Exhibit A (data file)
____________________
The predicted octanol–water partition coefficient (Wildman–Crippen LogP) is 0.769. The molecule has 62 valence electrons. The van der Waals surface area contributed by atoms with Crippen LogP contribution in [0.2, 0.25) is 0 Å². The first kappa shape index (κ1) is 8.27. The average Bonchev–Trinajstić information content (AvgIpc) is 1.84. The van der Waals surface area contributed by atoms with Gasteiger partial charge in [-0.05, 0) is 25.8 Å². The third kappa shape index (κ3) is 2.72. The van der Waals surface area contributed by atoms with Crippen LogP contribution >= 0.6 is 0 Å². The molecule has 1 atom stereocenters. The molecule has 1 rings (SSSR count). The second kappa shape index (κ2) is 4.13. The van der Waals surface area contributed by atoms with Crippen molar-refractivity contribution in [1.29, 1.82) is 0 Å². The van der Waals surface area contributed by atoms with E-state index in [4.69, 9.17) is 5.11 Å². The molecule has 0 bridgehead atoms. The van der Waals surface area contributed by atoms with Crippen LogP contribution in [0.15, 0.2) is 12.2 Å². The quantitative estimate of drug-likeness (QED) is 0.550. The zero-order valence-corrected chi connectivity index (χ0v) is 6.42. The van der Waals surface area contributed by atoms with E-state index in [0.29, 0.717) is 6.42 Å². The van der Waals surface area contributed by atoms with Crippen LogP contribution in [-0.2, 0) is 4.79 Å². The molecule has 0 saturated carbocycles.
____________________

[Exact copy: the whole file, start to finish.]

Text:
The predicted octanol–water partition coefficient (Wildman–Crippen LogP) is 0.769. The molecule has 62 valence electrons. The van der Waals surface area contributed by atoms with Crippen LogP contribution in [0.2, 0.25) is 0 Å². The first kappa shape index (κ1) is 8.27. The average Bonchev–Trinajstić information content (AvgIpc) is 1.84. The van der Waals surface area contributed by atoms with Gasteiger partial charge in [-0.05, 0) is 25.8 Å². The third kappa shape index (κ3) is 2.72. The van der Waals surface area contributed by atoms with Crippen LogP contribution >= 0.6 is 0 Å². The molecule has 1 atom stereocenters. The molecule has 1 rings (SSSR count). The second kappa shape index (κ2) is 4.13. The van der Waals surface area contributed by atoms with Crippen molar-refractivity contribution in [1.29, 1.82) is 0 Å². The van der Waals surface area contributed by atoms with E-state index in [4.69, 9.17) is 5.11 Å². The molecule has 0 bridgehead atoms. The van der Waals surface area contributed by atoms with Crippen LogP contribution in [0.15, 0.2) is 12.2 Å². The quantitative estimate of drug-likeness (QED) is 0.550. The zero-order valence-corrected chi connectivity index (χ0v) is 6.42. The van der Waals surface area contributed by atoms with E-state index in [0.29, 0.717) is 6.42 Å². The van der Waals surface area contributed by atoms with Crippen LogP contribution in [-0.2, 0) is 4.79 Å². The molecule has 0 saturated carbocycles.